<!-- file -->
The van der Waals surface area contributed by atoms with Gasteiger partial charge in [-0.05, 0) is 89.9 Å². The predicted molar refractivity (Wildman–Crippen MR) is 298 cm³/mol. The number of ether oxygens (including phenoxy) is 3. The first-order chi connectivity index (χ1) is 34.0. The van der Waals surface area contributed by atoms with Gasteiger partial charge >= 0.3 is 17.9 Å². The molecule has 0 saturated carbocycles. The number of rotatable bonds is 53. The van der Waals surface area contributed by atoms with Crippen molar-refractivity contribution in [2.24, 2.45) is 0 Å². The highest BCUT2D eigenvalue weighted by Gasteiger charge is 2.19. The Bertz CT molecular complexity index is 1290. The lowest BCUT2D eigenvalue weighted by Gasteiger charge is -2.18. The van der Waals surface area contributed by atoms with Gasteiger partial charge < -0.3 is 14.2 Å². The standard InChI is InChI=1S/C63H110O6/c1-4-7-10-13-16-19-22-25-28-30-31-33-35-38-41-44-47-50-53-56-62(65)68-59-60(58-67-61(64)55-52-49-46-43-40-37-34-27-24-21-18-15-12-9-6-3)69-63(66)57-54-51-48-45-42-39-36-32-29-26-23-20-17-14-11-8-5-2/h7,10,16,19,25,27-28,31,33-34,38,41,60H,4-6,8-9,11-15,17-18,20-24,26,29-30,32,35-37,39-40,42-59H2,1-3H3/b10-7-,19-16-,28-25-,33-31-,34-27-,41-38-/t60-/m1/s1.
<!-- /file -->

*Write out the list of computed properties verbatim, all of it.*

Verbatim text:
The van der Waals surface area contributed by atoms with Gasteiger partial charge in [-0.05, 0) is 89.9 Å². The predicted molar refractivity (Wildman–Crippen MR) is 298 cm³/mol. The number of ether oxygens (including phenoxy) is 3. The first-order chi connectivity index (χ1) is 34.0. The van der Waals surface area contributed by atoms with Gasteiger partial charge >= 0.3 is 17.9 Å². The molecule has 0 saturated carbocycles. The number of rotatable bonds is 53. The van der Waals surface area contributed by atoms with Crippen molar-refractivity contribution in [2.24, 2.45) is 0 Å². The highest BCUT2D eigenvalue weighted by Gasteiger charge is 2.19. The Bertz CT molecular complexity index is 1290. The lowest BCUT2D eigenvalue weighted by Gasteiger charge is -2.18. The van der Waals surface area contributed by atoms with Gasteiger partial charge < -0.3 is 14.2 Å². The standard InChI is InChI=1S/C63H110O6/c1-4-7-10-13-16-19-22-25-28-30-31-33-35-38-41-44-47-50-53-56-62(65)68-59-60(58-67-61(64)55-52-49-46-43-40-37-34-27-24-21-18-15-12-9-6-3)69-63(66)57-54-51-48-45-42-39-36-32-29-26-23-20-17-14-11-8-5-2/h7,10,16,19,25,27-28,31,33-34,38,41,60H,4-6,8-9,11-15,17-18,20-24,26,29-30,32,35-37,39-40,42-59H2,1-3H3/b10-7-,19-16-,28-25-,33-31-,34-27-,41-38-/t60-/m1/s1.